Airspace classification should be appropriate for the traffic operating in the airspace, to avoid over and under classification. As traffic situations change, the classification may have to change accordingly. Local operational controllers should be involved in the airspace classification process.

(IFATCA TPM, 2018 edition, ATS 3.3)

This policy was adopted at the 2016 conference and remains pertinent. It operates from the principle that problems that are inherent to the airspace one is working in should be solved at the design stage (or by a return to that stage) rather than cause problems for airspace users and the controllers guiding them.


Spacing between aircraft in adjoining airspace classes

2.6 As mentioned in the introduction, where different airspace classifications adjoin, 500 feet spacing or less might exist between two aircraft, without violating minimum separation. On the border of the two, the least restrictive set of rules applies, which can leave separation minima ambiguous.

2.6.1  It can be argued that 500 feet spacing or less between, for example, traffic in class A and traffic in class G is a violation of the separation standard for the IFR traffic. The ambiguity mentioned above arises from several factors. One example is that any altitude information derived from the radar returns of the VFR traffic could be unverified, and in that case cannot be considered trustworthy enough to be used for separation. It could also be procedural ambiguity when 1000 feet vertical separation is prescribed but the airspace does not cater for this in all situations and while ICAO clearly states that the less restrictive airspace rules apply at the common boundary, determining what rules apply when aircraft are operating close to the common boundary requires a closer reading of the provisions.

2.6.2  Consider this hypothetical scenario: PANS-ATM prescribes separation of IFR traffic from VFR traffic in class C. The lower level of our hypothetical class C airspace is FL55, below is class E airspace. An IFR aircraft is assigned FL60. A VFR aircraft is cruising at the boundary, at FL55. PANS-ATM says the less restrictive rules apply on the boundary. Therefore, the VFR is in class E and separation is not required, as it does not find itself in the same airspace class as the IFR traffic.

2.6.3  The lack of altitude verification makes it possible that the VFR traffic might in fact be even closer than the buffer spacing provided between controlled and uncontrolled traffic, creating a situation where an ATCO cannot be presumed to have enough information to resolve a conflict that may or may not exist.

2.6.4  As was pointed out in our discussions, there are certain situations where no buffer zone is created at all. This can happen if the boundary between airspace classes is placed at an IFR level and no further mitigating measures are in place. Even in this case, the design is technically compliant with ICAO requirements as a buffer zone is not mandated.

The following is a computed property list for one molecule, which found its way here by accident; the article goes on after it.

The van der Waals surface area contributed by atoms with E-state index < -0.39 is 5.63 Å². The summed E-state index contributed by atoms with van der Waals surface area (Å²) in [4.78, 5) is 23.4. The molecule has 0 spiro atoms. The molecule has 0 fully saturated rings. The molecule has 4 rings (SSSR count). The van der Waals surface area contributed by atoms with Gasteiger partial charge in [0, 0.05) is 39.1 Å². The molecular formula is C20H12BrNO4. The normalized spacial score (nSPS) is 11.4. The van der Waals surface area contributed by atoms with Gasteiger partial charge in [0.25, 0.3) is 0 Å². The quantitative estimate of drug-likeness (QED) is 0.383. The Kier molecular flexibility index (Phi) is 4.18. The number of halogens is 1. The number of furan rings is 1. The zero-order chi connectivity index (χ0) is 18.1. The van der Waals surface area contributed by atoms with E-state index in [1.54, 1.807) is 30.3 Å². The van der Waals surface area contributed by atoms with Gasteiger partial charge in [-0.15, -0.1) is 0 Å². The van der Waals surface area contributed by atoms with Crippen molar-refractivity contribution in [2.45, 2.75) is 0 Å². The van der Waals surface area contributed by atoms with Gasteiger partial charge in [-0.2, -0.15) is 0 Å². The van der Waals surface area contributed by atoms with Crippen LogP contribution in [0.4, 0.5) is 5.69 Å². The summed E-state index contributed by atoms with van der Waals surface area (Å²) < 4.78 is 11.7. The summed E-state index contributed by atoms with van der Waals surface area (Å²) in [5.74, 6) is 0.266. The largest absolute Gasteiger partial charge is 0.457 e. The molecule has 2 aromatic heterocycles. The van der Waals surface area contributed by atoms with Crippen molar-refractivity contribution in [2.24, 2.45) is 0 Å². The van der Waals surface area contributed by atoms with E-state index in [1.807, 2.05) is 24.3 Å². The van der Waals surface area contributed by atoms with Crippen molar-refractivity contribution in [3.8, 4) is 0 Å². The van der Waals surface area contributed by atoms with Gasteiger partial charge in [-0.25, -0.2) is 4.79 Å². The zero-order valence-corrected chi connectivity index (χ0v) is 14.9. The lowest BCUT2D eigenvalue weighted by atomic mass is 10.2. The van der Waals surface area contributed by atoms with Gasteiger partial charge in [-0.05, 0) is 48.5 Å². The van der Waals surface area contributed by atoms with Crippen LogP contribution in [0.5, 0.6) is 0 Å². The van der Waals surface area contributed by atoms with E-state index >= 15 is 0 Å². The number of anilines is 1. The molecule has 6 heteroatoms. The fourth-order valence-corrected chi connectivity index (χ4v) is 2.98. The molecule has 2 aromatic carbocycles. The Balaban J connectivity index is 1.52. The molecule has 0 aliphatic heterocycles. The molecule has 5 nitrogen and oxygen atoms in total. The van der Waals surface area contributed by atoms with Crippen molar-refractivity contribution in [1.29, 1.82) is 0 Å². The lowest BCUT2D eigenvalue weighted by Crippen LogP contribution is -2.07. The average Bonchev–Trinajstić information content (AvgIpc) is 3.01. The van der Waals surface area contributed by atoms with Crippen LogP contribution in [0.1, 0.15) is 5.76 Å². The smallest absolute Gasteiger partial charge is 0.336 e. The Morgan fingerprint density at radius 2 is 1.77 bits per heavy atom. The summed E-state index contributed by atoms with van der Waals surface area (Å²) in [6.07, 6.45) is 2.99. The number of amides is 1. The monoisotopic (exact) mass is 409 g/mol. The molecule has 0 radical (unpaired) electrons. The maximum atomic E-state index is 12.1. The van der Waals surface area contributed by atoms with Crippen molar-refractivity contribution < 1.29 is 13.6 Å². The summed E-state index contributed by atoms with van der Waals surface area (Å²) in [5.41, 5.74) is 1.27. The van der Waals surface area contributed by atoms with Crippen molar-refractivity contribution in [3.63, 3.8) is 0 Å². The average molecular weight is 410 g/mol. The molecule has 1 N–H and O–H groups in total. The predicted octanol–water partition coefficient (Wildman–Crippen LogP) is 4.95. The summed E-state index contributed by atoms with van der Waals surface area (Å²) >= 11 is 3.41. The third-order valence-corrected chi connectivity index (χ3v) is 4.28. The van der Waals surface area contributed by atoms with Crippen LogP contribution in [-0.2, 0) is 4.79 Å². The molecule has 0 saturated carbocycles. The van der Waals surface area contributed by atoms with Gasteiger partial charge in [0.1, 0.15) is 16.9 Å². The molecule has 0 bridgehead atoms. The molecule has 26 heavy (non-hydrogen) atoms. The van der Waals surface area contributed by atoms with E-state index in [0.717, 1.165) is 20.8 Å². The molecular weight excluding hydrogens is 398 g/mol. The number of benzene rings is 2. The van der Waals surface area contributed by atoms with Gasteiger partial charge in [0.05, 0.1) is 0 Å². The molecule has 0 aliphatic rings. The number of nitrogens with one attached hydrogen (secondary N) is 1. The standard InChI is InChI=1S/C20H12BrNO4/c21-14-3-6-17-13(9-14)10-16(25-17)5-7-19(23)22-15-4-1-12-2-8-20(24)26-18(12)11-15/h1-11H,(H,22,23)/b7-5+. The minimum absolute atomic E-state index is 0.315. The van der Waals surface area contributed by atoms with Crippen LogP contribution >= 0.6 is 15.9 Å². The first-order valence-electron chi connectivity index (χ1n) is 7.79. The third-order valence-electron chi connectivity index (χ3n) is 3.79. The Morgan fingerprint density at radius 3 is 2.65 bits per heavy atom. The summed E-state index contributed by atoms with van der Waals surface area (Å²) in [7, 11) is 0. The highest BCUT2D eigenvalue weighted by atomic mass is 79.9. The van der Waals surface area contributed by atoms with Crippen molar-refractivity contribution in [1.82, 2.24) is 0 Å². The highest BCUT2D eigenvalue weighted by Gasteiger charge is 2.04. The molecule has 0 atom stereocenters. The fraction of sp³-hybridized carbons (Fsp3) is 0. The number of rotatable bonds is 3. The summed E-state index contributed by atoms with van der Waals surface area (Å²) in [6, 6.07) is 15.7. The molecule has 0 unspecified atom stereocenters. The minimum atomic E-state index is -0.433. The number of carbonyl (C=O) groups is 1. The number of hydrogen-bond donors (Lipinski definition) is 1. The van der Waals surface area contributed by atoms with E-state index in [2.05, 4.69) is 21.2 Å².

Wake turbulence

2.7 The increase of aircraft dimensions exacerbates issues with wake turbulence which come into play where airspaces adjoin.

2.7.1 Wake turbulence is a problem in all airspaces and phases of flight. The effects of the vortices are more severe when aircraft are spaced at 500 feet rather than 1000. As most uncontrolled airspace is at lower altitudes, overflying heavier traffic can be expected to be flying at lower speed, which further increases the severity of the vortices.

2.7.2  A relevant incident occurred when a Challenger passed 1000 feet below an Airbus A380 over the Arabian Sea and encountered its wake vortex. This encounter led to the pilots losing control of the Challenger, which went into a spin and suffered major structural damage. Luckily the crew regained control and landed the aircraft safely, but the airframe has since been decommissioned due to the damage sustained during the incident.

2.7.3  Strictly speaking this incident falls outside of the scope of this working paper, but it illustrates the danger that wake turbulence vortices can pose to lighter aircraft. As most traffic in uncontrolled airspaces are likely to be smaller general aviation aircraft, the risk is compounded accordingly. It stands to reason that a similar incident may occur at lower altitude, with lighter aircraft and less spacing. Those encounters might be more severe and critical.


Other influencing factors

2.8 The equipment that ATCOs use to provide air traffic services might be of influence as well. For